eSports Boxing Club has experienced more than an expected share of controversy and setback in its 5+ year development plan.

eSBC was oversold to audiences as a prospect in the running for the greatest boxing game of all time. Its developers proclaimed that the graphics and realism (shown in a video from about 5 years ago) were clearly indicative that fans would soon be able to play a new, realistic, simulation style boxing game that captures the real drama of the sport.

Oh, the excitement! Especially for those of us who’d grown weary of the traditional fighting game style of currently popular online boxing video games.

For years, Steel City Interactive failed to acknowledge that EA, the current champion of boxing video games, had released two completely different boxing video games 2 years apart as their farewell to the sport. Instead, the marketing efforts of Steel City Interactive appear singularly focused on comparing the gameplay of their still unfinished, and now completely renamed project with only one of EA’s later boxing games.

And it just so happens that, even though both games are over ten years old Steel City Interactive still chose the easiest comparison instead of the most impressive one. At first, it doesn’t make much sense to suspect that a game that came out 2 years prior to Fight Night Champion would somehow be more realistic. How could that be, if gaming technology always progresses?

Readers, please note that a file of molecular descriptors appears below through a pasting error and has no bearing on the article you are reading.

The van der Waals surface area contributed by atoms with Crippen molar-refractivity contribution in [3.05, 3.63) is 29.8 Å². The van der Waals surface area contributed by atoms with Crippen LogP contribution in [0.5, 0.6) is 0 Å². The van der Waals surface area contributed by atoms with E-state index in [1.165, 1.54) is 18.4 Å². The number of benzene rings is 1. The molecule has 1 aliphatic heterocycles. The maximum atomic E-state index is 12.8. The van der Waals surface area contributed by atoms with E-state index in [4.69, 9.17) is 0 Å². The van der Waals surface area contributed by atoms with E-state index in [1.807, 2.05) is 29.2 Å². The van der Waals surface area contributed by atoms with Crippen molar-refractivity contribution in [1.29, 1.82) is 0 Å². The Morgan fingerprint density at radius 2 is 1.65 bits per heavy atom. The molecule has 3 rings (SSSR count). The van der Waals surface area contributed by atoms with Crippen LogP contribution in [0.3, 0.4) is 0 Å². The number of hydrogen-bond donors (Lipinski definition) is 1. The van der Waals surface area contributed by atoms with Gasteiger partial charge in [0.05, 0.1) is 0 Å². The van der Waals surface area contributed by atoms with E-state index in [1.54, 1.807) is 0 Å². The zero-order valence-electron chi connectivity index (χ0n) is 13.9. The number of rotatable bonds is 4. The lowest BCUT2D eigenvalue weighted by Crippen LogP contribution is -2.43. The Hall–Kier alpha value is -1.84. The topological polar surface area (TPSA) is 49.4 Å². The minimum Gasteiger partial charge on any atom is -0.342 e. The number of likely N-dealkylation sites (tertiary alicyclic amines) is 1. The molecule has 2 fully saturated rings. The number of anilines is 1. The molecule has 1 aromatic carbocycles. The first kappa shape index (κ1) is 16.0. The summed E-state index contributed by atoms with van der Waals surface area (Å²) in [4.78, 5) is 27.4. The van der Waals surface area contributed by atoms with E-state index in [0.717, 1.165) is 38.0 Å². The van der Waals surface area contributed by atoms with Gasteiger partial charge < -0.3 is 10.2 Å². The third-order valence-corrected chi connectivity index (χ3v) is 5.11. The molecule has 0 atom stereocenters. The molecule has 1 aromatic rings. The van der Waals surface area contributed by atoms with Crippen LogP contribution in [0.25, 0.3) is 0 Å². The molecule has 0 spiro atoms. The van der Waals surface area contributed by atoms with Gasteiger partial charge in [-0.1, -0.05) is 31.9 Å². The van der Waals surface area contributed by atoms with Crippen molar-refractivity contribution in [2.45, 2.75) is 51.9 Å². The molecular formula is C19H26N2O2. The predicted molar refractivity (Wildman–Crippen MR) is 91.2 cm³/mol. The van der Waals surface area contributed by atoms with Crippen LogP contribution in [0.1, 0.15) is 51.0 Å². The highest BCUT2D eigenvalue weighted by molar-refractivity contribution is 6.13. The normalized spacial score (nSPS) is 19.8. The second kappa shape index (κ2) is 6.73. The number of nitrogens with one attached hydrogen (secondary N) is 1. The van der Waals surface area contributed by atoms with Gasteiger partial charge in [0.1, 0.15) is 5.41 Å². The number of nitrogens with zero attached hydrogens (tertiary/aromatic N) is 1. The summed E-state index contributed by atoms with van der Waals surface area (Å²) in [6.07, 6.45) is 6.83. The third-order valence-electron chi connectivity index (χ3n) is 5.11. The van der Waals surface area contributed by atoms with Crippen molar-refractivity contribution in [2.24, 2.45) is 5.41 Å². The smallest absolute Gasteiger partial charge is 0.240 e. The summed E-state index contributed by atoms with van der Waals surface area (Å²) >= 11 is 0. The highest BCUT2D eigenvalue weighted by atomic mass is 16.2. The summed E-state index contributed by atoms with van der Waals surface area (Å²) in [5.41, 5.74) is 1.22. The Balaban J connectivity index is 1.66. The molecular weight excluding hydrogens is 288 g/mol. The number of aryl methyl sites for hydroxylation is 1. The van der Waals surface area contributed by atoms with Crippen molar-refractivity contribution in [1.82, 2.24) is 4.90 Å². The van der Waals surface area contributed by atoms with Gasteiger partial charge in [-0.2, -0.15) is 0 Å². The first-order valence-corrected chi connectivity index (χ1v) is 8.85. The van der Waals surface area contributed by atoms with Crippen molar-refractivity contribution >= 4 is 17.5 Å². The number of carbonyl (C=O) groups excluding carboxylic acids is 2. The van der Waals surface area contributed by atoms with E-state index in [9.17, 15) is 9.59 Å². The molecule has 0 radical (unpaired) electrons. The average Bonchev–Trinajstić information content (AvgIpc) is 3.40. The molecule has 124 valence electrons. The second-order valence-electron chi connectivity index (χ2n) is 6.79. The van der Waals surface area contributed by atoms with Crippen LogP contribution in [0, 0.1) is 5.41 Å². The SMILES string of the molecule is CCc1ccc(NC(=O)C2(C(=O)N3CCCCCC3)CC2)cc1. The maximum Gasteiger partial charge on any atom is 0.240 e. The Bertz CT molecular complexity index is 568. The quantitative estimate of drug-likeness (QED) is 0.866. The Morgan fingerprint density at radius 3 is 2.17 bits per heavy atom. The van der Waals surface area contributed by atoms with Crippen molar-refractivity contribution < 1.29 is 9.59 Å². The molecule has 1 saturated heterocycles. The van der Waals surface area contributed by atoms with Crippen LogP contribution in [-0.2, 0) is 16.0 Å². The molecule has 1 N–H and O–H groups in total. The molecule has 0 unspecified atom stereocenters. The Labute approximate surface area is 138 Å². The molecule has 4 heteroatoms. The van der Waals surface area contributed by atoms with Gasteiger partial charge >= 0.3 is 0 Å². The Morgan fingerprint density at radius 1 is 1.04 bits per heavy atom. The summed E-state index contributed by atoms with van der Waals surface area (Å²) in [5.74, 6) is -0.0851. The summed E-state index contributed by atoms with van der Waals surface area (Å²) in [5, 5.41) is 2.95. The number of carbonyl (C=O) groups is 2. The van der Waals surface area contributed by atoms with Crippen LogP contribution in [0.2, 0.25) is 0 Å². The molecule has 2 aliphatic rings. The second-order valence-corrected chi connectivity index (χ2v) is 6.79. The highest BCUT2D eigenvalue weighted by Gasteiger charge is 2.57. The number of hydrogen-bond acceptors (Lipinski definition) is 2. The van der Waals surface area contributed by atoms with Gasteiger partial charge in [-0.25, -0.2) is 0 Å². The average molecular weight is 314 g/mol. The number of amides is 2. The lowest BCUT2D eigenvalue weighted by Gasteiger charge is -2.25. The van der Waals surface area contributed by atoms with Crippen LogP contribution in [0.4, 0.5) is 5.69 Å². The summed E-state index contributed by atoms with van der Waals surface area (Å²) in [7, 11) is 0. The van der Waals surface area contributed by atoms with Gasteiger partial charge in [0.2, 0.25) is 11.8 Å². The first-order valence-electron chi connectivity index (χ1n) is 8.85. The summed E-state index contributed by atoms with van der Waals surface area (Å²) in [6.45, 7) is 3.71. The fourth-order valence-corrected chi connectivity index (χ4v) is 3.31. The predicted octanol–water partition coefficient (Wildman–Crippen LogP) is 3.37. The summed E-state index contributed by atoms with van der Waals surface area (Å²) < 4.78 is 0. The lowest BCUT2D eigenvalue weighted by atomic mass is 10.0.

Well, it can’t; but also, it doesn’t.

Due to repeated reorganizations and people in leadership positions being replaced by those that completely disagreed with predecessors’ philosophies, EA changed direction quite a few times during a period that we now know was critical to the future of development of boxing video games on the whole.

In 2008, there was a serious financial crisis the consequences of which could be felt in just about every aspect of any economy. From a game developers’ perspective, funds for releases that were already in development by EA were luckily already secured and allocated. But anything that wasn’t absolutely necessary and pretty much already done might have been up for discussion, a likely explanation for the odd pairing of impeccable gameplay of Fight Night Round 4 with un-intuitive menu system and lack of storytelling polish.

To us, it looks like there was possibly a different endgame in mind when development on the 2009 simulation release began. Realistic gameplay itself remained the premier priority for EA. Despite the spirited and innovative marketing campaign, Fight Night Round 4 is practically unheard of today when mentioning the Fight Night series. Most of the so-called experts in boxing video game development have little to no experience with it, despite Fight Night Round 4 being the most realistic professional boxing simulation game ever released.